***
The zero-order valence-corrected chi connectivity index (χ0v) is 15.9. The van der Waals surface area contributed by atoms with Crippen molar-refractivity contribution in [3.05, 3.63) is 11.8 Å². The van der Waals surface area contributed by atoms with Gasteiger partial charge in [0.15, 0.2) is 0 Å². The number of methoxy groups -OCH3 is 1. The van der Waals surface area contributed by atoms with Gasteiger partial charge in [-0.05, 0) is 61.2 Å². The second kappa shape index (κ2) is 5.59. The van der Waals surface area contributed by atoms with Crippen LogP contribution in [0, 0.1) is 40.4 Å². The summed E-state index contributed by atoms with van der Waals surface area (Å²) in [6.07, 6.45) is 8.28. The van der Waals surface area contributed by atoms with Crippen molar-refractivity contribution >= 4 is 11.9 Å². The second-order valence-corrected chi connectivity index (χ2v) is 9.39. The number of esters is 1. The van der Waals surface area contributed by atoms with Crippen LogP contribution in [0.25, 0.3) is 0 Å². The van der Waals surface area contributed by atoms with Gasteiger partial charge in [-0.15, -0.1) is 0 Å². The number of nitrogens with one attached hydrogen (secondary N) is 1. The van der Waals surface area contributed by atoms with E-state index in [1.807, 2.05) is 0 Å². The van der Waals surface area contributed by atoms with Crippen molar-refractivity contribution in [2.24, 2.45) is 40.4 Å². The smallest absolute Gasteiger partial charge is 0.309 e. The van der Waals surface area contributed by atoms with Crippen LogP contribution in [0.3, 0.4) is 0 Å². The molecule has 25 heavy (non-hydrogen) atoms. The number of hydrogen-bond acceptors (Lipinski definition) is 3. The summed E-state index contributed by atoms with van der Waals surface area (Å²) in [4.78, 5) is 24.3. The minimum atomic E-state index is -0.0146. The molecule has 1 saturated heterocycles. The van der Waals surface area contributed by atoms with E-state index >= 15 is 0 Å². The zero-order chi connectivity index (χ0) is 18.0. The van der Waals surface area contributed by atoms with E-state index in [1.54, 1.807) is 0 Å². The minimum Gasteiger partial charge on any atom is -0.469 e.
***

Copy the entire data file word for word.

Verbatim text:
The zero-order valence-corrected chi connectivity index (χ0v) is 15.9. The van der Waals surface area contributed by atoms with Crippen molar-refractivity contribution in [3.05, 3.63) is 11.8 Å². The van der Waals surface area contributed by atoms with Gasteiger partial charge in [0.15, 0.2) is 0 Å². The number of methoxy groups -OCH3 is 1. The van der Waals surface area contributed by atoms with Gasteiger partial charge in [-0.05, 0) is 61.2 Å². The second kappa shape index (κ2) is 5.59. The van der Waals surface area contributed by atoms with Crippen LogP contribution in [0, 0.1) is 40.4 Å². The summed E-state index contributed by atoms with van der Waals surface area (Å²) in [6.07, 6.45) is 8.28. The van der Waals surface area contributed by atoms with Crippen molar-refractivity contribution >= 4 is 11.9 Å². The second-order valence-corrected chi connectivity index (χ2v) is 9.39. The number of esters is 1. The van der Waals surface area contributed by atoms with Crippen LogP contribution in [0.25, 0.3) is 0 Å². The van der Waals surface area contributed by atoms with Gasteiger partial charge in [-0.15, -0.1) is 0 Å². The number of nitrogens with one attached hydrogen (secondary N) is 1. The van der Waals surface area contributed by atoms with E-state index in [1.807, 2.05) is 0 Å². The van der Waals surface area contributed by atoms with Crippen molar-refractivity contribution in [2.24, 2.45) is 40.4 Å². The smallest absolute Gasteiger partial charge is 0.309 e. The van der Waals surface area contributed by atoms with Crippen LogP contribution in [0.3, 0.4) is 0 Å². The molecule has 25 heavy (non-hydrogen) atoms. The number of hydrogen-bond acceptors (Lipinski definition) is 3. The summed E-state index contributed by atoms with van der Waals surface area (Å²) in [4.78, 5) is 24.3. The minimum atomic E-state index is -0.0146. The molecule has 1 saturated heterocycles. The van der Waals surface area contributed by atoms with E-state index >= 15 is 0 Å². The zero-order chi connectivity index (χ0) is 18.0. The van der Waals surface area contributed by atoms with E-state index in [1.54, 1.807) is 0 Å². The minimum Gasteiger partial charge on any atom is -0.469 e.